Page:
The ghost in the machine?

Imagining Gramsci's Keynes
Christopher Sheil

'Nothing is more significant than the case of an economic analyst as penetrating as John Maynard Keynes', wrote the great French social historian, Marc Bloch: 'There is hardly one of his books in which he does not, from the beginning, expropriate terms, usually pretty well established, in order to decree entirely new meanings for them, meanings which sometimes vary from work to work, but, in any case, depart from current usage.'

Bloch did the same and was drawing on Keynes to illustrate the distorting effects of worshipping the false idol of precision in fields such as economics and history, which he called 'time-sciences' that preserved 'something of the stubborn individualism of art!' Even if the day came when understandings clarified nomenclature, and thereby enabled progressive sub-definition, argued Bloch, 'the individuality of the scholar will, as always, be reflected in his choice of words.' 'I must invent my own system', wrote William Blake, more succinctly, 'or be enslaved by another man's'.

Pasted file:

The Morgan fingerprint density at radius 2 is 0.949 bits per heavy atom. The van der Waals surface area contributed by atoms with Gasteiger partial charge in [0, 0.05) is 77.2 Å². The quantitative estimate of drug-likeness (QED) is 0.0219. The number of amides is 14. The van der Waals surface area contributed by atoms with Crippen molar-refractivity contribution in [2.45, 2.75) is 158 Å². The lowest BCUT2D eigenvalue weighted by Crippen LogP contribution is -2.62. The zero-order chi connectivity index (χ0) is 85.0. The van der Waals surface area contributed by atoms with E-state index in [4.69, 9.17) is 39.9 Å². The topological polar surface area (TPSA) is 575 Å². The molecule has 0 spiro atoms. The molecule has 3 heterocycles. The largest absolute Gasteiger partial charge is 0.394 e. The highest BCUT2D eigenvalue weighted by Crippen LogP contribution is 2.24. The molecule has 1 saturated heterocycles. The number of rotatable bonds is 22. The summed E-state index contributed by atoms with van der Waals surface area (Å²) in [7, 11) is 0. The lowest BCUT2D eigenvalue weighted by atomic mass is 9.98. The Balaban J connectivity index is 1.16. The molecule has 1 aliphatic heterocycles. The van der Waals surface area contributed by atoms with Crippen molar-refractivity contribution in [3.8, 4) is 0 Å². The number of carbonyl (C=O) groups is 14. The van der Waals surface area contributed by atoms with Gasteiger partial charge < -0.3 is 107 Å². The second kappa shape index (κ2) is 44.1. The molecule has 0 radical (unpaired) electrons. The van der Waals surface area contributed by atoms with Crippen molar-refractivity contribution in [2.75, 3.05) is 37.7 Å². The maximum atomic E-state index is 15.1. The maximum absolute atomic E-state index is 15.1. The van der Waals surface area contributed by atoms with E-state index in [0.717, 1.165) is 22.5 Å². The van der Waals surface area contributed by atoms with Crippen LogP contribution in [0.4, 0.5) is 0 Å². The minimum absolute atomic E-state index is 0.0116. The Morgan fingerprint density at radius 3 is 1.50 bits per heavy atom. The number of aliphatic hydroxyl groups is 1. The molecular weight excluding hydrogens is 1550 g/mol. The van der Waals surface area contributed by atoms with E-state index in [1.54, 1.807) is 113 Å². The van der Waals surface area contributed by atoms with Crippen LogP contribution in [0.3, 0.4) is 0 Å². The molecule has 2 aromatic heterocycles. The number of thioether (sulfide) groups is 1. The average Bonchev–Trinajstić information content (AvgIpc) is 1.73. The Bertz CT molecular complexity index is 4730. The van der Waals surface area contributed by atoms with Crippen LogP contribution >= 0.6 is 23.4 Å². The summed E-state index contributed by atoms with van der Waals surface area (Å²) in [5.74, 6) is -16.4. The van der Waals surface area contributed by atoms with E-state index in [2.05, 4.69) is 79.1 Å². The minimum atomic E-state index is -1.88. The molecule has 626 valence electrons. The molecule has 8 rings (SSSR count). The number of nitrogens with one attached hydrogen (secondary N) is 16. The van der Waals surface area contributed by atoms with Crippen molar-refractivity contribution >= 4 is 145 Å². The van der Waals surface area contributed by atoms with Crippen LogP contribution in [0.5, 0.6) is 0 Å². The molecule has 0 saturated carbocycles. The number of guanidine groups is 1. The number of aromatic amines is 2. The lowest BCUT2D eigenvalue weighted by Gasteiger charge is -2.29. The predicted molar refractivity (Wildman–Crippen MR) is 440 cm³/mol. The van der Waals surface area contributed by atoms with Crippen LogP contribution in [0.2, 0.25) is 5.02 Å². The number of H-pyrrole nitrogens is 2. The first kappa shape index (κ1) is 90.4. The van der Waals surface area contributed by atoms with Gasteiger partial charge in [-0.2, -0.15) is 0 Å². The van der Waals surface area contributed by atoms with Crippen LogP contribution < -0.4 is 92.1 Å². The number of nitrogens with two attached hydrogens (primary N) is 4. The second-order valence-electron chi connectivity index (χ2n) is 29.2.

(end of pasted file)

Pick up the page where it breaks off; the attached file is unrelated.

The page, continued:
Antonio ('Nino') Gramsci was another great thinker whose stubborn individuality is marked in almost every sentence he wrote. In this reflection on the occasion of the 70th anniversary of the publication of Keynes' The General Theory of Employment, Interest and Money, I'll imagine a much closer relationship between Maynard and Nino than has been supposed. For the joy in intellectual speculation, I'll imagine relations for which there is no direct positive evidence; but nor is there any evidence that they didn't so exist. What follows is thus possibly true if however unlikely; for I'm going to imagine that Gramsci was the ghost in Keynes' genius.